How Much Does 5 Years Change a Person?

Flower shop in Madrid, Spain.

Came across a letter I had written at the beginning of 2015 to a friend.  I don't even remember writing it, so it was a treat to rediscover it.

This was about two months into my work as a volunteer math teacher on the tiny island of Ta'u, American Samoa. So much has changed, but it looks like a lot hasn't. Enjoy.


Ta’u is quite the enchanting island. Rather than the constant hum and bustle of city life—traffic, police sirens, students coming home from parties—I get to enjoy the constant roar of the breaking waves outside my window. After a tiring day of teaching kids who are not always eager to learn but are nevertheless dear to my heart, I come home to my little house with its tin roof and cheery yellow ceiling. I admire the view of the ocean and the palm trees as I eat dinner. 

Whenever I want, I go down to the white beach and swim in the crystal-clear water. There’s a lot of time for reflection. Granted, it’s not paradise. Cockroaches, xenophobia, centipedes, isolation are some of the problems I deal with.  But I am needed here, and I am appreciated here, and I am satisfied, for now.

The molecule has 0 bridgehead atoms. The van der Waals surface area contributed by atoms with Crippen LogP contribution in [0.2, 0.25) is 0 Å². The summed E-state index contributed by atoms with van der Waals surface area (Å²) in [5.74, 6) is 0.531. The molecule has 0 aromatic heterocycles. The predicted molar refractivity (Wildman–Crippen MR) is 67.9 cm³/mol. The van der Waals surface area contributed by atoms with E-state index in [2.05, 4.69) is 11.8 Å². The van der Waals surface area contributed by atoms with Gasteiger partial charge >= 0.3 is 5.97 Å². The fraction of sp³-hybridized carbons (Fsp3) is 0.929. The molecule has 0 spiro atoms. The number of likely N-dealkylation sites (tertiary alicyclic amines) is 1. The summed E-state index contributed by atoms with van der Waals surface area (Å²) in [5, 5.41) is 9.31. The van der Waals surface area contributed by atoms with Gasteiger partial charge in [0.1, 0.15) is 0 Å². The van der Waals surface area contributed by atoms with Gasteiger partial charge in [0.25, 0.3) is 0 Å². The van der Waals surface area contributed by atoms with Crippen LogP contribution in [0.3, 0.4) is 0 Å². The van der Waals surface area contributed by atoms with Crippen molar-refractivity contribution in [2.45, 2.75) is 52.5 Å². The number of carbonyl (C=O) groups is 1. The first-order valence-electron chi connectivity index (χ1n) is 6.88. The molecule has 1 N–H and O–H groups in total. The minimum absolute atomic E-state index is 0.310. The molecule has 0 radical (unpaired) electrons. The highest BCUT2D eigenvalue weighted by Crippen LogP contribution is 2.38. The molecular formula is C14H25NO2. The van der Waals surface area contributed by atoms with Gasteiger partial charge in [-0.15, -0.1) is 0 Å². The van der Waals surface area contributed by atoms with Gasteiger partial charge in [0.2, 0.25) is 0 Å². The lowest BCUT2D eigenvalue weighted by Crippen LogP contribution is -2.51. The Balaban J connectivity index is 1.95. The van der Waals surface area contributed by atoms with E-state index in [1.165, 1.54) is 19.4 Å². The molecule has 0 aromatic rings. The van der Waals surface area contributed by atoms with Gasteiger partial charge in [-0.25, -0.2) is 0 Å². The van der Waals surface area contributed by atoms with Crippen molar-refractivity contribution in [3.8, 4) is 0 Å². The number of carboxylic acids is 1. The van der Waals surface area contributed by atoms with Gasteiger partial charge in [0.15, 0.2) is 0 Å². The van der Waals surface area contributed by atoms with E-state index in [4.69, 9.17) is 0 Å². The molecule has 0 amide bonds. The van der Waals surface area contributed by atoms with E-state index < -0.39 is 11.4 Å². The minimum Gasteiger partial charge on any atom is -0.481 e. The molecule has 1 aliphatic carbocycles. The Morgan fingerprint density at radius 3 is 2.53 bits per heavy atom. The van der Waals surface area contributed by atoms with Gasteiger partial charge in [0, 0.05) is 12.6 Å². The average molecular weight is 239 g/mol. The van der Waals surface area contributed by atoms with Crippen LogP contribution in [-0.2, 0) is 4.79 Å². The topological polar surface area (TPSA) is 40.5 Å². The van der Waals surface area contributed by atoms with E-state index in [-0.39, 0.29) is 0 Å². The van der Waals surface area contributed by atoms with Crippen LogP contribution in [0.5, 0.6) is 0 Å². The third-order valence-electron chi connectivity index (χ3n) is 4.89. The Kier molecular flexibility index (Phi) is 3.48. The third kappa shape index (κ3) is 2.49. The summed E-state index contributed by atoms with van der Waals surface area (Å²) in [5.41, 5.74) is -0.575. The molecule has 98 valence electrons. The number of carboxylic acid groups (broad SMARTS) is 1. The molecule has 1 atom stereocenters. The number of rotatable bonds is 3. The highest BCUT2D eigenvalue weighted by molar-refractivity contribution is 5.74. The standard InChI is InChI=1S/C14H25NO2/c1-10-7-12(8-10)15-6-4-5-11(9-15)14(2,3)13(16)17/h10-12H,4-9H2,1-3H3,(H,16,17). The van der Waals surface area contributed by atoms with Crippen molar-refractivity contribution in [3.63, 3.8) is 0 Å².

I think what I’m embracing in my decision to come here, to Moscow, to wherever life brings me is this uncertainty without which life would be less risky but more boring. Maybe someday I will come upon someone who will convince me that predictability is preferable. Maybe I won’t. 

I don’t know where I’m flying. I don’t know where I’m sailing. I’m navigating it solo, but I am meeting so many interesting people along the way, the web of these connections is interweaving the globe. Some connections are stronger than others, but if I am a bird, I have no cage. If I am a ship, I haven’t dropped my anchor. The only certainty in life is its uncertainty, but therein the magic lies.

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